To ensure that the disappearance of the MS-MLPA signals was not caused by any other event than the HhaI endonuclease treatment, we treated human genomic DNA (Promega) with HhaI methylase. In this way the internal cytosine residue in de HhaI recognition sequence (GCGC) becomes methylated. As expected, MS-MLPA with 20 ng of HhaI methylase treated DNA showed the presence of all MS-MLPA signals (data not shown), confirming that methylation of the sample DNA CpG sites prevents HhaI endonuclease digestion of the sample DNA probe hybrids.
Methylation Specific PCR (MSP) and Bisulphite Sequencing
To validate the MS-MLPA findings in the DNA samples from PWS and AS patients and DNA from AML samples, methylation-specific PCR (MSP) was carried out. The MSP primers were designed to amplify CpG regions in the SNRPN and p15 genes. Each primer pair was designed in order to contain at least two CpG sites including the ones that are recognized by MS-MLPA. As can be seen in
The DNA sample that is treated with HhaI methylase only the internal cytosine residue of the GCGC sequence becomes methylated and thus is protected from bisulphite conversion which is clearly seen in
MS-MLPA on Paraffin-Embedded Tissue
We next tested whether MS-MLPA could be used on DNA derived from formalin treated paraffin-embedded tissues. DNA extracted from paraffin material is usually of poor quality and is notoriously difficult to digest with restriction endonucleases. Storage of tissues in formaldehyde solution results in extensive crosslinking of proteins to other proteins and to nucleic acids and in nucleic acid fragmentation (Grunau, C., Clark, S. J. and Rosenthal, A. (2001) Bisulfite genomic sequencing: systematic investigation of critical experimental parameters. Nucleic Acids Res., 29, E65; Lehmann, U. and Kreipe, H. (2001) Real-time PCR analysis of DNA and RNA extracted from formalin-fixed and paraffin-embedded biopsies. Methods, 25, 409-418). Paraffin embedding is commonly used and results in partial denaturation of the DNA, making digestion of the sample DNA very difficult. In MS-MLPA, fragmentation of sample DNA is not a problem, since the probes only require 50-60 bp for hybridization and ligation. Besides, the sample DNA does not need to be double stranded as the digestion is performed on the MS-MLPA probe-DNA complex. Indeed, identical MS-MLPA results are obtained when using DNA derived from paraffin-embedded tissue as compared to fresh frozen material prepared from the same tumors (
From the above experiments is can be shown that the claimed novel method, the MS-MLPA assay, is very suitable for detection of aberrant methylation patterns of CpG islands as well as copy number changes of a large number of genes in a simple reaction. To further validate this method and to show the linearity of response, genomic DNA samples of PWS and AS patients caused by uniparental disomy of chromosome 15 were analysed. The respective methylation status (0, 50 and 100% methylation) and copy number of the genes in the 2 Mb 15q11-q13 PWS/AS region could simply be identified by MS-MLPA. In addition, MS-MLPA was applied to DNA samples from AML cell lines. In line with previous reports, frequent aberrant promoter methylation of the tumor suppressor genes p15 and p73 were detected (Esteller, M., supra; Herman, J. G. et al., supra). For two genes, SNRPN and p15, the methylation status of the CpG sites recognized by the MS-MLPA probes were independently confirmed by MSP. To provide further evidence that the MLPA results are in agreement with the observed methylation status of this gene, bisulphite sequencing of the p15 promoter region was applied.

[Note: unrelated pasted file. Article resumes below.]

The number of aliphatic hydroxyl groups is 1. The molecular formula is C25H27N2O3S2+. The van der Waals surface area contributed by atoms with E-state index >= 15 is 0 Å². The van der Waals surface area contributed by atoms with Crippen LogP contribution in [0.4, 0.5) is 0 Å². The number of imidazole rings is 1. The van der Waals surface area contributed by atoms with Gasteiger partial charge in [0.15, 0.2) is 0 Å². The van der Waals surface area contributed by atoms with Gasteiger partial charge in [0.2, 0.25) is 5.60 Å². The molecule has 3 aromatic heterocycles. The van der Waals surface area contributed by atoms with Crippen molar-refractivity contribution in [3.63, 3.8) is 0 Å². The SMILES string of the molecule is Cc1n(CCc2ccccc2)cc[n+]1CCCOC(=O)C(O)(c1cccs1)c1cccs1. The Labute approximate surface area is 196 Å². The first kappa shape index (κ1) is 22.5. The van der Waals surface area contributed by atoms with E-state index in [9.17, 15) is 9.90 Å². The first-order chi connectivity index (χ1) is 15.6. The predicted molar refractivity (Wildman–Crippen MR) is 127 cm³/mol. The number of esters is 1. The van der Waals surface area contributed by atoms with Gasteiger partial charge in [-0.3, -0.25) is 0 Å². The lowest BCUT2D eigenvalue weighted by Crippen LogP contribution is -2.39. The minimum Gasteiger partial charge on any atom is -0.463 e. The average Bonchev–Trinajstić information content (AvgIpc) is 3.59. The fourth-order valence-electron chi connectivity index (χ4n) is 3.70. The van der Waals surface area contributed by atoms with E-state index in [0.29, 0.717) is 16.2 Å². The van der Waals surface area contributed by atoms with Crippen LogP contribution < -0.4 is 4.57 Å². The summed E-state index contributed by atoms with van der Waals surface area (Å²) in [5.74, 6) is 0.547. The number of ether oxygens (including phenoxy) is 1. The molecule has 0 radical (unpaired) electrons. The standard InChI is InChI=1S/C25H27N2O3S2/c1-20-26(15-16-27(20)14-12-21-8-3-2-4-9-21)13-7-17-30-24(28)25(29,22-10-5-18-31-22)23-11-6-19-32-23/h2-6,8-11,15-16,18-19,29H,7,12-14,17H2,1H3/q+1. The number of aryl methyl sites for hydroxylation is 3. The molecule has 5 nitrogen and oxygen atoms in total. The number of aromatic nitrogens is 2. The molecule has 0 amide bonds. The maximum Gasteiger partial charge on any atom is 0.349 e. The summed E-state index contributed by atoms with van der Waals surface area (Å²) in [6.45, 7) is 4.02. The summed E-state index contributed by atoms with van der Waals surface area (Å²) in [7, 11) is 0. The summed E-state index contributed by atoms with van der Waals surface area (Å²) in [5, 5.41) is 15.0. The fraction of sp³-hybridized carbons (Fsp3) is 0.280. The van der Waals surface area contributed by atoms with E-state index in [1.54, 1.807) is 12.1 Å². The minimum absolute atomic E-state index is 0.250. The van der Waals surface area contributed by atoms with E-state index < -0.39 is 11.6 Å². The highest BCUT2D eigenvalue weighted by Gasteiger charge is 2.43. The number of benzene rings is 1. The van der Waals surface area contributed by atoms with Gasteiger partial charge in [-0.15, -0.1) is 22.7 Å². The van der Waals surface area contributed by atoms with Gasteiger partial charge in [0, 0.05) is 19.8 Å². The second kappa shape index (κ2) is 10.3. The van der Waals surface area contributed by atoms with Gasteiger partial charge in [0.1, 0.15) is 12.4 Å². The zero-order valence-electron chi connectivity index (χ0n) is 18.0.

Having now fully described this invention, it will be appreciated by those skilled in the art that the same can be performed within a wide range of equivalent parameters, concentrations, and conditions without departing from the spirit and scope of the invention and without undue experimentation.
While this invention has been described in connection with specific embodiments thereof, it will be understood that it is capable of further modifications. This application is intended to cover any variations, uses, or adaptations of the inventions following, in general, the principles of the invention and including such departures from the present disclosure as come within known or customary practice within the art to which the invention pertains and as may be applied to the essential features hereinbefore set forth as follows in the scope of the appended claims.
All references cited herein, including journal articles or abstracts, published or corresponding U.S. or foreign patent applications, issued U.S. or foreign patents, or any other references, are entirely incorporated by reference herein, including all data, tables, figures, and text presented in the cited references. Additionally, the entire contents of the references cited within the references cited herein are also entirely incorporated by references.
Reference to known method steps, conventional methods steps, known methods or conventional methods is not in any way an admission that any aspect, description or embodiment of the present invention is disclosed, taught or suggested in the relevant art.
The foregoing description of the specific embodiments will so fully reveal the general nature of the invention that others can, by applying knowledge within the skill of the art (including the contents of the references cited herein), readily modify and/or adapt for various applications such specific embodiments, without undue experimentation, without departing from the general concept of the present invention. Therefore, such adaptations and modifications are intended to be within the meaning and range of equivalents of the disclosed embodiments, based on the teaching and guidance presented herein. It is to be understood that the phraseology or terminology herein is for the purpose of description and not of limitation, such that the terminology or phraseology of the present specification is to be interpreted by the skilled artisan in light of the teachings and guidance presented herein, in combination with the knowledge of one of ordinary skill in the art.